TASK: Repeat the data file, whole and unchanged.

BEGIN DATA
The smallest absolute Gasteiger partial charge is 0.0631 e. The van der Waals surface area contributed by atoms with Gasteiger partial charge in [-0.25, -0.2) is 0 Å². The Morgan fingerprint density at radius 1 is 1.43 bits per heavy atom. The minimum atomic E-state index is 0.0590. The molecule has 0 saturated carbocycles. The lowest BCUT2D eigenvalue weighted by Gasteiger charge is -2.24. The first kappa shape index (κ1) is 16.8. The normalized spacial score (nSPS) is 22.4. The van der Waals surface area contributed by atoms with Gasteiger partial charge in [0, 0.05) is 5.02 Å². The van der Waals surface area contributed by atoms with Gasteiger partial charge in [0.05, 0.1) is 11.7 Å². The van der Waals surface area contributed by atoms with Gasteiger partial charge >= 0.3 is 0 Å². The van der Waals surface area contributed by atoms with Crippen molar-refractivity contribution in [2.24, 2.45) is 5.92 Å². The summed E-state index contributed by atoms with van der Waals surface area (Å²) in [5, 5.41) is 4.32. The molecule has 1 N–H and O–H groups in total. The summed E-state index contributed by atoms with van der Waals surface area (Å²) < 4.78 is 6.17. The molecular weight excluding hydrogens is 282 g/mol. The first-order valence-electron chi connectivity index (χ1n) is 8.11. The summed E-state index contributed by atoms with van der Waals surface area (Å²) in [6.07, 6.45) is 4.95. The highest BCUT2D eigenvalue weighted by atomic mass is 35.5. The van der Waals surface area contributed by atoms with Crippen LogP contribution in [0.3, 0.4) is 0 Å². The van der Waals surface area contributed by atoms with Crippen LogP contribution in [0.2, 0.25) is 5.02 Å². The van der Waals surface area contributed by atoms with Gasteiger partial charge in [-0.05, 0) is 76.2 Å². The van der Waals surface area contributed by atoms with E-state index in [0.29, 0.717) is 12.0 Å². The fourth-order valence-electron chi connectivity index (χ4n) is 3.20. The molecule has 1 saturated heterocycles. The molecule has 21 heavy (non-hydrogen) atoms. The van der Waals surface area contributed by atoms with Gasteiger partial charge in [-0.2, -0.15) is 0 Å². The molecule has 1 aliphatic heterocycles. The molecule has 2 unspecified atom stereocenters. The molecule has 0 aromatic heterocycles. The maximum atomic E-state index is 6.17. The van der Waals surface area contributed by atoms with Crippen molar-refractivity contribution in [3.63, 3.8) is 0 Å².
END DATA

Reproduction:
The smallest absolute Gasteiger partial charge is 0.0631 e. The van der Waals surface area contributed by atoms with Gasteiger partial charge in [-0.25, -0.2) is 0 Å². The Morgan fingerprint density at radius 1 is 1.43 bits per heavy atom. The minimum atomic E-state index is 0.0590. The molecule has 0 saturated carbocycles. The lowest BCUT2D eigenvalue weighted by Gasteiger charge is -2.24. The first kappa shape index (κ1) is 16.8. The normalized spacial score (nSPS) is 22.4. The van der Waals surface area contributed by atoms with Gasteiger partial charge in [0, 0.05) is 5.02 Å². The van der Waals surface area contributed by atoms with Gasteiger partial charge in [0.05, 0.1) is 11.7 Å². The van der Waals surface area contributed by atoms with Gasteiger partial charge >= 0.3 is 0 Å². The van der Waals surface area contributed by atoms with Crippen molar-refractivity contribution in [2.24, 2.45) is 5.92 Å². The summed E-state index contributed by atoms with van der Waals surface area (Å²) in [5, 5.41) is 4.32. The molecule has 1 N–H and O–H groups in total. The summed E-state index contributed by atoms with van der Waals surface area (Å²) < 4.78 is 6.17. The molecular weight excluding hydrogens is 282 g/mol. The first-order valence-electron chi connectivity index (χ1n) is 8.11. The summed E-state index contributed by atoms with van der Waals surface area (Å²) in [6.07, 6.45) is 4.95. The highest BCUT2D eigenvalue weighted by atomic mass is 35.5. The van der Waals surface area contributed by atoms with Crippen LogP contribution in [0.3, 0.4) is 0 Å². The van der Waals surface area contributed by atoms with Crippen LogP contribution in [0.2, 0.25) is 5.02 Å². The van der Waals surface area contributed by atoms with Gasteiger partial charge in [-0.05, 0) is 76.2 Å². The van der Waals surface area contributed by atoms with E-state index in [0.29, 0.717) is 12.0 Å². The fourth-order valence-electron chi connectivity index (χ4n) is 3.20. The molecule has 1 saturated heterocycles. The molecule has 21 heavy (non-hydrogen) atoms. The van der Waals surface area contributed by atoms with Gasteiger partial charge in [-0.2, -0.15) is 0 Å². The molecule has 1 aliphatic heterocycles. The molecule has 2 unspecified atom stereocenters. The molecule has 0 aromatic heterocycles. The maximum atomic E-state index is 6.17. The van der Waals surface area contributed by atoms with Crippen molar-refractivity contribution in [3.63, 3.8) is 0 Å².